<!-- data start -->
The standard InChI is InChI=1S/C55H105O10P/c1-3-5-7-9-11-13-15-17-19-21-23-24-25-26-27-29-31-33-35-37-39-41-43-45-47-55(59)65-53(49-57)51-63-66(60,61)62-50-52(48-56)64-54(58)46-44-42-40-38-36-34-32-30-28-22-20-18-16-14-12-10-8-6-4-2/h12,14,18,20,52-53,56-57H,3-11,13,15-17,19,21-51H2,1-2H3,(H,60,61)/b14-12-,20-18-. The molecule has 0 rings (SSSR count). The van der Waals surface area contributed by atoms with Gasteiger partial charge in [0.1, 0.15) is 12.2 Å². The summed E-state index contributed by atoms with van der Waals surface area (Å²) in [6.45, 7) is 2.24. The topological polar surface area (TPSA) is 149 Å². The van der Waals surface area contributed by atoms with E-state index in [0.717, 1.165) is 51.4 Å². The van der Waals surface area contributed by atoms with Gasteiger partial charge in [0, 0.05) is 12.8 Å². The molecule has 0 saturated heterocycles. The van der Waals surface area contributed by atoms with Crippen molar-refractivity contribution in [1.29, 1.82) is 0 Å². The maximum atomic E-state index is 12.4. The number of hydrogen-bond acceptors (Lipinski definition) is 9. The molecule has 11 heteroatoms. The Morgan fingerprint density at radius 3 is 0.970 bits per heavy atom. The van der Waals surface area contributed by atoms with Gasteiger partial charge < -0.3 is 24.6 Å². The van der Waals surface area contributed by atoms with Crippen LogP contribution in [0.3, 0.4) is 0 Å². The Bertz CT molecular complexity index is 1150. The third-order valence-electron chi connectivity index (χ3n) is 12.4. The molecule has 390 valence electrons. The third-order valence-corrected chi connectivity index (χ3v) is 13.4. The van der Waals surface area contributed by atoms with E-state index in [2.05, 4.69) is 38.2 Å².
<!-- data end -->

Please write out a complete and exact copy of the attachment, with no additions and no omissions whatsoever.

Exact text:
The standard InChI is InChI=1S/C55H105O10P/c1-3-5-7-9-11-13-15-17-19-21-23-24-25-26-27-29-31-33-35-37-39-41-43-45-47-55(59)65-53(49-57)51-63-66(60,61)62-50-52(48-56)64-54(58)46-44-42-40-38-36-34-32-30-28-22-20-18-16-14-12-10-8-6-4-2/h12,14,18,20,52-53,56-57H,3-11,13,15-17,19,21-51H2,1-2H3,(H,60,61)/b14-12-,20-18-. The molecule has 0 rings (SSSR count). The van der Waals surface area contributed by atoms with Gasteiger partial charge in [0.1, 0.15) is 12.2 Å². The summed E-state index contributed by atoms with van der Waals surface area (Å²) in [6.45, 7) is 2.24. The topological polar surface area (TPSA) is 149 Å². The van der Waals surface area contributed by atoms with E-state index in [0.717, 1.165) is 51.4 Å². The van der Waals surface area contributed by atoms with Gasteiger partial charge in [0, 0.05) is 12.8 Å². The molecule has 0 saturated heterocycles. The van der Waals surface area contributed by atoms with Crippen molar-refractivity contribution in [1.29, 1.82) is 0 Å². The maximum atomic E-state index is 12.4. The number of hydrogen-bond acceptors (Lipinski definition) is 9. The molecule has 11 heteroatoms. The Morgan fingerprint density at radius 3 is 0.970 bits per heavy atom. The van der Waals surface area contributed by atoms with Gasteiger partial charge < -0.3 is 24.6 Å². The van der Waals surface area contributed by atoms with Crippen LogP contribution in [0.3, 0.4) is 0 Å². The Bertz CT molecular complexity index is 1150. The third-order valence-electron chi connectivity index (χ3n) is 12.4. The molecule has 390 valence electrons. The third-order valence-corrected chi connectivity index (χ3v) is 13.4. The van der Waals surface area contributed by atoms with E-state index in [2.05, 4.69) is 38.2 Å².